With Zero Trust, you don’t assume that your most vulnerable digital assets are at risk.  Rather, you take the position that everything is prone to a security breach, no matter how minimal it might be to your company.  In this regard, you are taking a more holistic view, in that you are not simply protecting what you think the different potential attack planes could be, but you are viewing this as an entire surface that needs 100% protection, on a 24 X 7 X 365 basis. Your security team needs to map out your assets and plan on how to protect it with layers of security. So rather than having the mindset of one overall arching line of defense for your business, you are now taking the approach of creating many different “Micro Perimeters” for each individual asset.

2) Determine the interconnections:

In today’s environment, your digital assets are not just isolated to themselves.  For example, your primary database will be connected with others, as well as to other servers, which are both physical and virtual in nature.  Because of this, you also need to ascertain how these assets work with one another, and from there, determine the types of controls that can be implemented in between these assets so that they can be protected.

3) Crafting the Zero Trust Framework:

It is important to keep in mind instituting this does not take a “One Size Fits All” approach.  Meaning, what may work for one company will not work for your business.  The primary reason for this is that not only do you have your own unique set of security requirements, but the protection surface (as defined in Step #1) and the linkages that you have determined (defined in Step #2) will also be unique to you as well.  Therefore, you need to take the mindset that you need to create your framework as to what your needs are, as well as considering projected future needs as well.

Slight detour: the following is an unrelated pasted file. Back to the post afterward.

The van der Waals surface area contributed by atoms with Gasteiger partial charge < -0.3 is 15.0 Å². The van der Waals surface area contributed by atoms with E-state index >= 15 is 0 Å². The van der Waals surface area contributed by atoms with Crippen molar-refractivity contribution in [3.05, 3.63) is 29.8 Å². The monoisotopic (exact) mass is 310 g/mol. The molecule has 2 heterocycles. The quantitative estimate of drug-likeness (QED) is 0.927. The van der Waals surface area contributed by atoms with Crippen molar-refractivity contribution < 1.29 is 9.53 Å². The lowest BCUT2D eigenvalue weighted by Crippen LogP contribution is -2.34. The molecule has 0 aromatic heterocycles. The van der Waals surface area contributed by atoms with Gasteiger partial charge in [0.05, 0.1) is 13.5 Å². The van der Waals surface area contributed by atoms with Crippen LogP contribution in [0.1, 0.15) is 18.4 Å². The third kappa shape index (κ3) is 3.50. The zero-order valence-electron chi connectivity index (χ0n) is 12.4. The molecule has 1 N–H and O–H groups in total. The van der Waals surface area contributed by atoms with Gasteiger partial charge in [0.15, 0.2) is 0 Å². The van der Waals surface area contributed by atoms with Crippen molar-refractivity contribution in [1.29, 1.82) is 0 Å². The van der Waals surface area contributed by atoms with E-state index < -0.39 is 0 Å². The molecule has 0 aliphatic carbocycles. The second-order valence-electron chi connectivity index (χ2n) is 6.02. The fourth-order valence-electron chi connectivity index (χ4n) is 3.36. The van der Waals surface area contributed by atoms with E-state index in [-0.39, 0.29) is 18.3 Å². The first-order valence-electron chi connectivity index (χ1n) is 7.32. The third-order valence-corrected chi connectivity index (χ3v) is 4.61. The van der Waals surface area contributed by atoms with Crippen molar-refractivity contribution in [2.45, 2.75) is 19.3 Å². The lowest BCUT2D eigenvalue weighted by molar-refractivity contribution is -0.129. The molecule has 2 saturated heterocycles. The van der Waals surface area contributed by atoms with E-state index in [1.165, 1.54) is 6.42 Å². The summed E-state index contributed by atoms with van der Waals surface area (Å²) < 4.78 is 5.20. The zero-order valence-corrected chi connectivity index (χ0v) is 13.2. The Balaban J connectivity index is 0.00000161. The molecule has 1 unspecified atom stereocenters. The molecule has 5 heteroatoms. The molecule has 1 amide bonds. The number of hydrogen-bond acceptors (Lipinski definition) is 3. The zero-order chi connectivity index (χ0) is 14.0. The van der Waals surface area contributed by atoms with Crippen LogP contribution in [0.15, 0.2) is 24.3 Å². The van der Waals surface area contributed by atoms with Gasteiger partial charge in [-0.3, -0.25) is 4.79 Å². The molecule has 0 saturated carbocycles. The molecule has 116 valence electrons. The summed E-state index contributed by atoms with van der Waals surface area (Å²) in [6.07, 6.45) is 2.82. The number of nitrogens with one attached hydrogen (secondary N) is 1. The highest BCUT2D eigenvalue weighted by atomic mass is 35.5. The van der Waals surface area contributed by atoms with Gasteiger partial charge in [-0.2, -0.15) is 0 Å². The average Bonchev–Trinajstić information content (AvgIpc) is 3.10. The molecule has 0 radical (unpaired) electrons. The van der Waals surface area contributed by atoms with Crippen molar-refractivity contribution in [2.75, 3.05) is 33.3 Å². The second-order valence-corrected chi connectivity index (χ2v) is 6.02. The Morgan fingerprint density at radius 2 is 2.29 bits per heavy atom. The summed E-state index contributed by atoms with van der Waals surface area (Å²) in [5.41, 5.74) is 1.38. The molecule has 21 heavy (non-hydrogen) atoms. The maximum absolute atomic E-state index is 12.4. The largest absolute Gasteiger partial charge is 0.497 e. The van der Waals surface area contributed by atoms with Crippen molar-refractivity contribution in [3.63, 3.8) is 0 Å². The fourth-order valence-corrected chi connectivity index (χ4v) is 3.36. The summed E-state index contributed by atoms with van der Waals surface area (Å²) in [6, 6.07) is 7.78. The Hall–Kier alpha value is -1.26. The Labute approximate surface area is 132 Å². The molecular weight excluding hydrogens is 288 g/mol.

4) Drafting the Security Policies:

Once you have determined how your overall Zero Trust Framework will look like, you then need to create the Security Policies that will go along with it.  For example, it will be very detailed and granular in nature, given the “Micro Perimeters” approach that the Zero Trust uses.  So, you will need to determine the following for each and every digital asset that you have mapped out (which was accomplished in Step #1):

  • Who the end-users are (this will be your employees, contractors, outside third-party vendors and suppliers, etc.);
  • The types of shared resources that they will be accessing on a daily basis;
  • What those specific access mechanisms will be;
  • The security mechanisms (particularly the controls) that will be used to protect that level of access.

5) Monitoring Zero Trust Framework:

Once you have accomplished steps #1-#4, the final goal to be achieved is how it will be monitored on a real-time basis.  In this particular instance, you will want to make use of what is known as a Security Information and Event Management (SIEM) software package.  This is a tool that will collect all of the logging and activity information, as well as all of the warnings and alerts and put them into one central view.  The main advantage of this is that your IT Security Team will be able to triage and act upon those threat variants almost instantaneously.


Overall, this is an overview of the Zero Trust Framework and how it can be launched in your company.  Please let us know how we can help with your jouney today!